Stick with me now, I’m almost there.

Recently I’ve been having problems with my Tomatoes and a Blackbird that has been pecking at them, just before they’re ready to pick. This is an ongoing issue and I believe it’s one particular bird.

To rectify this, I put up some netting over my tomatoes and that Blackbird was caught in the act of pecking at them. I rushed out and he fluttered about in a panic and could not get out from under the net.

Naturally, being a long term experienced mist netter, I was able to catch the Blackbird from the netted tomatoes. See the photo below.


Tomato stealing Blackbird Jan 2016

Relax everyone. I didn’t kill Mr Tomato Stealing Blackbird, I’m vegetarian and try not to kill sentient beings but I did give him a very good talking to !!!

He has not returned to the tomatoes and I have started to harvest them without any being pecked.

Isn’t that nice  🙂


Big Desert Wilderness Park

It’s been awhile since I last posted on this blog but something I must share is a recent hiking session I had with a friend in April. We hiked into the Big Desert Wilderness Park in Victoria. We camped within the park for two nights.

Before we started our hike we stayed with some friends who have a wonderful property north of Nhill where they have carried out some great work rehabilitating a farm. One of their nesting boxes had a sleepy Western Pigmy Possum.

Western pigmy PossumThere are no tracks in the Big Desert Wilderness park, no camping grounds, water or toilets. Pushing through the vegetation can be tough but in recently burnt areas it’s much easier. Hence, we tried to utilise the burnt areas as much as possible.

Post fire Banksia cone Big Desert 1I love the Mallee and in particular I love the trees. It’s difficult to capture the beauty of a Mallee Eucalypt in a photograph, despite having tried many times. The photograph below is good but does not do this fantastic tree justice.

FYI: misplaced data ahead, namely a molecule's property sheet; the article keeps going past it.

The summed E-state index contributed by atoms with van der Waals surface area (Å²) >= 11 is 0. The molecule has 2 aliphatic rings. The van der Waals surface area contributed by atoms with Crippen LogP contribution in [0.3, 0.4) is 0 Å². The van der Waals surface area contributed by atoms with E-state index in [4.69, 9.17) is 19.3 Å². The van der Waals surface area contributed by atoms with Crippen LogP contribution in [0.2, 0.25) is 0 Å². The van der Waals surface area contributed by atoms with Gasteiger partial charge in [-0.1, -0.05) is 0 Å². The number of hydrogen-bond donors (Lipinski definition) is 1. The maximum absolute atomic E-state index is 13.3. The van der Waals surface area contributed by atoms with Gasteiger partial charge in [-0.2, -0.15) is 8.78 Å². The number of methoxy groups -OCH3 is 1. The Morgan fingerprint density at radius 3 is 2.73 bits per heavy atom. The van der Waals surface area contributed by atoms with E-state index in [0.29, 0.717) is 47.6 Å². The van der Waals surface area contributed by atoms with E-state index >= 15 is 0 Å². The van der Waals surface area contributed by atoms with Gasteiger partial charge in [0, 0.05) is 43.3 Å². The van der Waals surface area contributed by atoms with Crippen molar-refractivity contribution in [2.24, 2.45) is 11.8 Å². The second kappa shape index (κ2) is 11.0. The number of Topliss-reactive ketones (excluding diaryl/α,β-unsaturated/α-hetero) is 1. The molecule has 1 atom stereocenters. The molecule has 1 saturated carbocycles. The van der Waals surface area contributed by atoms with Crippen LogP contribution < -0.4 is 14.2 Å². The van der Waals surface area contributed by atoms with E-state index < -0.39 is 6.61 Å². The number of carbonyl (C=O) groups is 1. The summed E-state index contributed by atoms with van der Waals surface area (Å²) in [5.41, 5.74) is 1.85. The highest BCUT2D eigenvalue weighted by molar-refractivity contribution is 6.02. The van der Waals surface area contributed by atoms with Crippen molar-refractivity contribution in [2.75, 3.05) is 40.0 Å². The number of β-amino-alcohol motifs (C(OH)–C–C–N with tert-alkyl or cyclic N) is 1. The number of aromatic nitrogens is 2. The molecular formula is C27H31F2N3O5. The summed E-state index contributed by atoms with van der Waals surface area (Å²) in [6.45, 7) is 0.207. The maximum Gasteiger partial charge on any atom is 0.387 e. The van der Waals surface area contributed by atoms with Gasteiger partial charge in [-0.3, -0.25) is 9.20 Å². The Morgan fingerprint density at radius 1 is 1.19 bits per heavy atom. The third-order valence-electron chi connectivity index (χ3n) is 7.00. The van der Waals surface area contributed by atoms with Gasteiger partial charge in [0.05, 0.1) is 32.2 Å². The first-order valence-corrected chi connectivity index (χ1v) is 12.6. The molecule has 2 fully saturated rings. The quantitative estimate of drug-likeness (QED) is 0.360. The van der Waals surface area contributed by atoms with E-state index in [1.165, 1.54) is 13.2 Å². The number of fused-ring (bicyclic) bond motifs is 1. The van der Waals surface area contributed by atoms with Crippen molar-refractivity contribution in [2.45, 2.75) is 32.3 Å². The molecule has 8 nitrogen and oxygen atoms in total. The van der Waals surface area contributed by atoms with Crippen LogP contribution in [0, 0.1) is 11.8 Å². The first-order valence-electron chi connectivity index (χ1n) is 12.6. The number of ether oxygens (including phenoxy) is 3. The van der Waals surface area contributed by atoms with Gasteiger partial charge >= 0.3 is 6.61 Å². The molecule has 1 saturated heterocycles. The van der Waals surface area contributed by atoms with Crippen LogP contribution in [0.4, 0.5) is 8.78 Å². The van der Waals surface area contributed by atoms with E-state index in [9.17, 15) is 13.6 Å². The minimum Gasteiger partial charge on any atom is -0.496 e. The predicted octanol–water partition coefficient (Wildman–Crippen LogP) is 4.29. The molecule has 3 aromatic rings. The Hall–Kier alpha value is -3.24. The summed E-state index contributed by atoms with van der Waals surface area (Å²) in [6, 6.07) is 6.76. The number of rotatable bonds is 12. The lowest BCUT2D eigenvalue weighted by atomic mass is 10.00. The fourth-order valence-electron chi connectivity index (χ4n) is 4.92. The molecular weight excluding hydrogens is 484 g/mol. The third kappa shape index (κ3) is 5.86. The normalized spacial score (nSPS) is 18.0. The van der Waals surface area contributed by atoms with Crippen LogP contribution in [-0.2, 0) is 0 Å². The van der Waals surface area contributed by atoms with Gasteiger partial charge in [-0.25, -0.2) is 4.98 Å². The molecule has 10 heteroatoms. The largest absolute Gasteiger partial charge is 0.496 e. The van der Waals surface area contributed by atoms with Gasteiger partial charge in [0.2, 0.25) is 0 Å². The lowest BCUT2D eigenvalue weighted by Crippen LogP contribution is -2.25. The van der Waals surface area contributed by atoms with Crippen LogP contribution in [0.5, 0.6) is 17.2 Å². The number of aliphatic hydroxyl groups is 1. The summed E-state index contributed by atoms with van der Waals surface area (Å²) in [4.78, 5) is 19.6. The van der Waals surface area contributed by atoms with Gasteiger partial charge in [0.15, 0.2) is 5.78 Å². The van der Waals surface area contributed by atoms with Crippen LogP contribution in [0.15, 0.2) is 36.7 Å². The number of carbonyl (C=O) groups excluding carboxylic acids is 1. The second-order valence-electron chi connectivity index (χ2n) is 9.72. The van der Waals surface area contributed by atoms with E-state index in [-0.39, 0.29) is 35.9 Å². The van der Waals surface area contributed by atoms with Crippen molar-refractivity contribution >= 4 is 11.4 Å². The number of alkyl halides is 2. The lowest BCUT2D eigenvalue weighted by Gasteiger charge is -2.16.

Malle Eucalypt in the Big DesretAnd of course when there is no Television to watch, no internet or mobile towers, entertainment is most often the simple things of life like a sunset. We sat and watched the sun set and best of all, it’s free and happens every day.

Sunset over burnt areas Big Desert - Version 2

Still Life

Usually, still life paintings do little for me. I find a painting of a vase with flowers or a bowl of fruit boring.

But some still life has an untold story. This collection of “stuff” on a bench in my sleeping quarters at the Terrick Terrick National Park frequently attracts my attention. Especially when the light is just right.

It appears this shed has not been used for years. How long ago was it that someone was working in this shed, what were they doing and who were they.

Terricks inside my shed Feb 2015

Hay and the end to 2014

It’s the hay cutting season and paddocks all over Nyora are being cut and converted to bales of hay. This shot could most likely be the last for my iphone 4s. Just after this photo was taken it stopped receiving text messages. It has also had a long term problem with wifi.

So as a result I have purchased an iphone 6 and already I’ve noticed it takes better pictures than the 4s.  I look forward to including them on my blog.

Have a good Christmas everyone.

Nyora December 2014 Henry's Road